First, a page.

citizens in either country could have been under less political control in the
wielding of violence. The mass rape of women in eastern Germany, Austria,
and Hungary demonstrates the low level of discipline among Soviet troops and
their readiness to in¬‚ict physical violence.149
The main difference in the two cases, vis-a-vis the treatment of POWs, lies
`
in the role played by political and military leaders. Only in the German case
were there a high-level intention to kill large numbers of Soviet POWs and a
program to realize it. At the level of policy, Soviet authorities more often sought
to improve the camp system and to ameliorate prisoners™ living conditions
through organizational change and the punishment of Soviet soldiers who had
violated their duties. Orders prohibiting abuse, which existed on the German
side as well, seem to have been more frequent on the Soviet side. Let us also not
forget that hunger for Soviet and German POWs had a different signi¬cance
than hunger in Germany. The starvation of prisoners in German hands served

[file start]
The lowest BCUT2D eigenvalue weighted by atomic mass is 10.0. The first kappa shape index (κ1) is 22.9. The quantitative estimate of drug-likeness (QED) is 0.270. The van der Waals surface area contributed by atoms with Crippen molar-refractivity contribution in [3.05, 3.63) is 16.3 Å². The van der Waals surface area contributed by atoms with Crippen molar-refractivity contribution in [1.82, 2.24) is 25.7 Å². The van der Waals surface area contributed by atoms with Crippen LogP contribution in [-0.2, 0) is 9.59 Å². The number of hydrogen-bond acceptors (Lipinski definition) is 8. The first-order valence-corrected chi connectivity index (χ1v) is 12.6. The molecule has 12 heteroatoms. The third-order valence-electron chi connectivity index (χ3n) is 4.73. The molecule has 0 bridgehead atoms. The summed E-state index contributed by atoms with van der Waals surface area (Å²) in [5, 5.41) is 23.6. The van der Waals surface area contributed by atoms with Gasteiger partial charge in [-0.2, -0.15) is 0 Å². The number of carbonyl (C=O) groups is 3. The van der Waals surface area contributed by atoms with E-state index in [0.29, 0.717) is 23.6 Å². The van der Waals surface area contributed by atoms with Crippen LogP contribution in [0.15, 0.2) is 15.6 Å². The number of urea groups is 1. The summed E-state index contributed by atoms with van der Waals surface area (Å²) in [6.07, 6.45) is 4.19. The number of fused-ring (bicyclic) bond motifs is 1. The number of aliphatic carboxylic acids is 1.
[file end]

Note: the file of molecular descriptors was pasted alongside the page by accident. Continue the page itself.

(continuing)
to maintain comfortable levels of food consumption for Germans, whereas
in the Soviet Union, as a result of the German invasion and occupation of
large swaths of territory, food was scarce for both civilians and the military, a
situation that shifted to famine in 1942 and 1946“7.150

conclusion
Given the complexity of each individual case, it is dif¬cult to draw overall
conclusions or make generalizations about a subset of mass crimes, let alone
about all of them together. We shall, therefore, con¬ne ourselves to making a
few key observations, rather than attempting to provide a general comparative
explanatory framework for German and Soviet violence.


¨
Gerhard Keiderling, “˜Als Befreier unsere Herzen brachen™: Zu den Ubergriffen der Sowje-
149

tarmee in Berlin 1945,” Deutschland Archiv 28 (1995): 234“43; Andrea Peto, “Stimmen des
¨
Schweigens: Erinnerungen an Vergewaltigungen in den Hauptstadten des ˜ersten Opfers™ (Wien)
¨
¨
und des ˜letzten Verbundeten Hitlers™ (Budapest) 1945,” Zeitschrift fur Geschichtswissenschaft
¨